Have any of you Overseas Chinese feel the same way? How did you deal with it?

 

How does the local Chinese see overseas Chinese? Are we really welcomed as their fellow men or as those who defected? 

 

 

 

 

 

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Lu

 

I actually hold a Taiwan passport (only). Most people including me thought I would have fared better in Taiwan but due to certain immigration rules, I can only stay in Taiwan for 6 months the most and exit and reenter.  On top of that, it was not easy for me to get a bank account nor a mobile phone line.  Although I do enjoy the perks of free visa processing and have the right to full Taiwan citizenship with a cumulative stay of 7 years.

While you probably know more about this than I do, this sounds strange to me. For one thing, if you can get a job or go to study in Taiwan, you can get a visa for a longer period (and get a bank account more easily). I think you need the Taiwan equivalent of a hukou to 'activate' your Taiwanese passport, don't know how hard that is, but if you make plans to stay, perhaps you can look into that? There are tons of foreigners who stay in Taiwan, get permanent residency (in 5 years even) or even a Taiwanese passport, it sounds so strange to me that it would be more complicated for someone who already has the passport.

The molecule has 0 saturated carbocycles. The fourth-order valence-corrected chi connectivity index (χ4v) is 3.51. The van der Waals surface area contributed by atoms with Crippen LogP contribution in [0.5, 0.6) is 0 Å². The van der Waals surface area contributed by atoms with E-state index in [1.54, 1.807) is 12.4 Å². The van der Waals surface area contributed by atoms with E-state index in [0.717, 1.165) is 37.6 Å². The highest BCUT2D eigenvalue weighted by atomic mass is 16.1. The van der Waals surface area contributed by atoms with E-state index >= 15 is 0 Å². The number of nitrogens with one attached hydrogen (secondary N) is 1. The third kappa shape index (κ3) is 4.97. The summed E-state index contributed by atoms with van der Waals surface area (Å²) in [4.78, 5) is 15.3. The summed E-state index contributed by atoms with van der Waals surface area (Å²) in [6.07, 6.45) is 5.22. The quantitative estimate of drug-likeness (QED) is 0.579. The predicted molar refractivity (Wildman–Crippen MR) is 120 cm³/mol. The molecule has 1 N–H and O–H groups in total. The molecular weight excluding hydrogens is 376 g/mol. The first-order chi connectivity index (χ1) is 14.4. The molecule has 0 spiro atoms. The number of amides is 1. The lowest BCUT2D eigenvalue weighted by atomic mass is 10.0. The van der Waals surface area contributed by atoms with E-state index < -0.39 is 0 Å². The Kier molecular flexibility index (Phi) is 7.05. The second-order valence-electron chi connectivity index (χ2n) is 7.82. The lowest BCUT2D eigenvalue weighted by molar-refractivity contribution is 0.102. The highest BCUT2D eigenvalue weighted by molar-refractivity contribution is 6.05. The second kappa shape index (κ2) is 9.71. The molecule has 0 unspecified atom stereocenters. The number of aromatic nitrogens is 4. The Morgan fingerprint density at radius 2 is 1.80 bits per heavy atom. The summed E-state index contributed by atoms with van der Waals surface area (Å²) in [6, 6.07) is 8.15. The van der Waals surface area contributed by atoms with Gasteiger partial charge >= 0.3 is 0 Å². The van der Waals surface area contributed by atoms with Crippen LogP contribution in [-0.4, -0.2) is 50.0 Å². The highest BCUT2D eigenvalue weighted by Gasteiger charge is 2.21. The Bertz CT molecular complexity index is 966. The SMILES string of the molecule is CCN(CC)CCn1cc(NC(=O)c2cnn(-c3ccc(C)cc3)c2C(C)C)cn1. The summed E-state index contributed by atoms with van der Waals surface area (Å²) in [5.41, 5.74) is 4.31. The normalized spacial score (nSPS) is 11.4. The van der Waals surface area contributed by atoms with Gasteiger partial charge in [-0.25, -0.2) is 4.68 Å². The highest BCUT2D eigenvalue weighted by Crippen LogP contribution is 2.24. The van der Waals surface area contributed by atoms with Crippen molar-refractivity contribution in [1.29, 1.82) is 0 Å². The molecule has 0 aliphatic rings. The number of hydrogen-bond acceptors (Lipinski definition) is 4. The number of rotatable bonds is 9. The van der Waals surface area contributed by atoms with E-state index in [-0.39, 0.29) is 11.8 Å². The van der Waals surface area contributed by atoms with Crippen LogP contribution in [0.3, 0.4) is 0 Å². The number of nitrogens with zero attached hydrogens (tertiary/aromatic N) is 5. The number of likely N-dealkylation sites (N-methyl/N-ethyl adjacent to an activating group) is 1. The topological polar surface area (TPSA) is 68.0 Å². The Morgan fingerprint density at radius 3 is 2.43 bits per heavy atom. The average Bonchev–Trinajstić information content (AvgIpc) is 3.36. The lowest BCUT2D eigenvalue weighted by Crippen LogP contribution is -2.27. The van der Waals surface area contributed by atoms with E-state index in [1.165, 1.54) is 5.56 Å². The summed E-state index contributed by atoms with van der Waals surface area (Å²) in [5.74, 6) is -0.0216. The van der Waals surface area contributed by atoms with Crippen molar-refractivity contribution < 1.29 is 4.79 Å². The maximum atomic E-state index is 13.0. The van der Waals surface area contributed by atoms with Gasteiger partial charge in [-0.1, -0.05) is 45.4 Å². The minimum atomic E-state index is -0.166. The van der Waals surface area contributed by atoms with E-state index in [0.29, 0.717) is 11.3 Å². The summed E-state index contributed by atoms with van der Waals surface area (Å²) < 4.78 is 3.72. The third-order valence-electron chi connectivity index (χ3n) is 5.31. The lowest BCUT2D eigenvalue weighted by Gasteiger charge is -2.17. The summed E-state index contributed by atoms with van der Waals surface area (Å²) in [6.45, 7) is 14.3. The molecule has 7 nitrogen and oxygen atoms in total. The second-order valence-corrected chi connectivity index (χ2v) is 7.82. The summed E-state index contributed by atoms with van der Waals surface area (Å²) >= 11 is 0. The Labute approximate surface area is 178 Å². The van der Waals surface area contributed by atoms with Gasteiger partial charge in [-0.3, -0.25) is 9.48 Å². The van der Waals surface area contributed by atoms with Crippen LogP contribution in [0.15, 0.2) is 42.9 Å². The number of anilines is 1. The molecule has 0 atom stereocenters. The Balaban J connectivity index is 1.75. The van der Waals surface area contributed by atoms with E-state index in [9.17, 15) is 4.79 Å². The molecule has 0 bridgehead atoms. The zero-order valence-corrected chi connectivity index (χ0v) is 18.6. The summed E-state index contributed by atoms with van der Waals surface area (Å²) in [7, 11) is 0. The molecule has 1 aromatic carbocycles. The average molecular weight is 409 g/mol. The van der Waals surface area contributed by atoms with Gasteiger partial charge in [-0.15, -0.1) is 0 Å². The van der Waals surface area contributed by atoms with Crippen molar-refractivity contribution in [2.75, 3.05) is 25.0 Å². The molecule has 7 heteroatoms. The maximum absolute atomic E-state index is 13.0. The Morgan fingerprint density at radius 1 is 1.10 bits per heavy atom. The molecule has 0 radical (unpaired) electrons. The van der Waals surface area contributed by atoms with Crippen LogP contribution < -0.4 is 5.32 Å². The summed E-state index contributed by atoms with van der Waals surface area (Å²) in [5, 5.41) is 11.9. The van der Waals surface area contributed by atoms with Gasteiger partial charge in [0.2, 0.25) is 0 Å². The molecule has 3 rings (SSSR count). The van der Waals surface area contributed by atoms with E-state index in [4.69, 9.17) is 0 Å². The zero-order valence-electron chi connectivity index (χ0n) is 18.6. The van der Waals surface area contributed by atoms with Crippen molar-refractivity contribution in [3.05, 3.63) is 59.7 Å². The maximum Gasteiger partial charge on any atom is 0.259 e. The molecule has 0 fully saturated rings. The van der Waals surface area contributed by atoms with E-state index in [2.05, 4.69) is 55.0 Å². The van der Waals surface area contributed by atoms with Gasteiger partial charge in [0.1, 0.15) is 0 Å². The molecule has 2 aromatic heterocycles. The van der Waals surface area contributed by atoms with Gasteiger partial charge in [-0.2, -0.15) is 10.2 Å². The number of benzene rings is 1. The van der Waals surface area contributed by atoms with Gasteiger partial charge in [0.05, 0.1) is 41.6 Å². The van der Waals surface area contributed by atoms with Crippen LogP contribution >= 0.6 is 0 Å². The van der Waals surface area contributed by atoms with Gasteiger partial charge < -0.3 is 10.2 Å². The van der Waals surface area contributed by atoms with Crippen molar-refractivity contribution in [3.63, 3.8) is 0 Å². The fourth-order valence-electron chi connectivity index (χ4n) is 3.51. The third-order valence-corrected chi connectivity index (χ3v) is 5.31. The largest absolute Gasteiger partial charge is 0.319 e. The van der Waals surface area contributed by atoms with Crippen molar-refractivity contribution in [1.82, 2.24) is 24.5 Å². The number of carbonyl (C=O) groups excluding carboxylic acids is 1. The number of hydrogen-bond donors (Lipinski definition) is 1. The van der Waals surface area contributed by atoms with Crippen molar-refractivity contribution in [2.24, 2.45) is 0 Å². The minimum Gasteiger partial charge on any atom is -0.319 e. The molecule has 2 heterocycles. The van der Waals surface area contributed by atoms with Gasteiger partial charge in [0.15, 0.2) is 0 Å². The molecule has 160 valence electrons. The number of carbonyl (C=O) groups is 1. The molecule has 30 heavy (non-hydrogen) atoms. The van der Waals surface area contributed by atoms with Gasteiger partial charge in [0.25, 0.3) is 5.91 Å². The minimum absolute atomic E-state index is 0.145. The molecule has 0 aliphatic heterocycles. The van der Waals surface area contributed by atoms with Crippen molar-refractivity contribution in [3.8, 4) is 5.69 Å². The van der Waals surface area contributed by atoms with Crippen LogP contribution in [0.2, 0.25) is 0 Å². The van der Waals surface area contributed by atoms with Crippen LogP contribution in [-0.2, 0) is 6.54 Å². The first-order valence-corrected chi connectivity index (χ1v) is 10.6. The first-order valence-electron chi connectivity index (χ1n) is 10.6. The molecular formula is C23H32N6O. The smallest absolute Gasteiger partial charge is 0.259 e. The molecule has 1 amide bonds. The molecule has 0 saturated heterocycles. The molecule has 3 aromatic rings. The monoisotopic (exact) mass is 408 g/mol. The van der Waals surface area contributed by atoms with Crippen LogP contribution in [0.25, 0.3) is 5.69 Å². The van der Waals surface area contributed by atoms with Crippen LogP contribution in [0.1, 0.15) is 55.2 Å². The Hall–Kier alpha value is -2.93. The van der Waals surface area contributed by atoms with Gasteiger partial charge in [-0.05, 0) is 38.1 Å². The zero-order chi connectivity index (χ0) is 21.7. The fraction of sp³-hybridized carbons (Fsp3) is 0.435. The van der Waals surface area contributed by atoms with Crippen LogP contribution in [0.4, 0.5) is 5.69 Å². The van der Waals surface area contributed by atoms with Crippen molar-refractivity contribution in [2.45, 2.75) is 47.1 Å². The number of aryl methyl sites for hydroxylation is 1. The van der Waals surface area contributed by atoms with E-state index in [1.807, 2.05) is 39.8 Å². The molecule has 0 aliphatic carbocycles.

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skylee

Getting a mobile phone line in Taiwan is difficult? This sounds unlikely. Even tourists like me get mobile phone sim cards easily. When did you last check about this?

PS - If you have an ROC passport then you have the ROC nationality. Why is it that you think you don't seem to have any nationality? Are you from Myanmar? Is this thread relevant? http://www.chinese-forums.com/index.php?/topic/39409-will-i-get-china-nationality-when-i-come-back-to-china/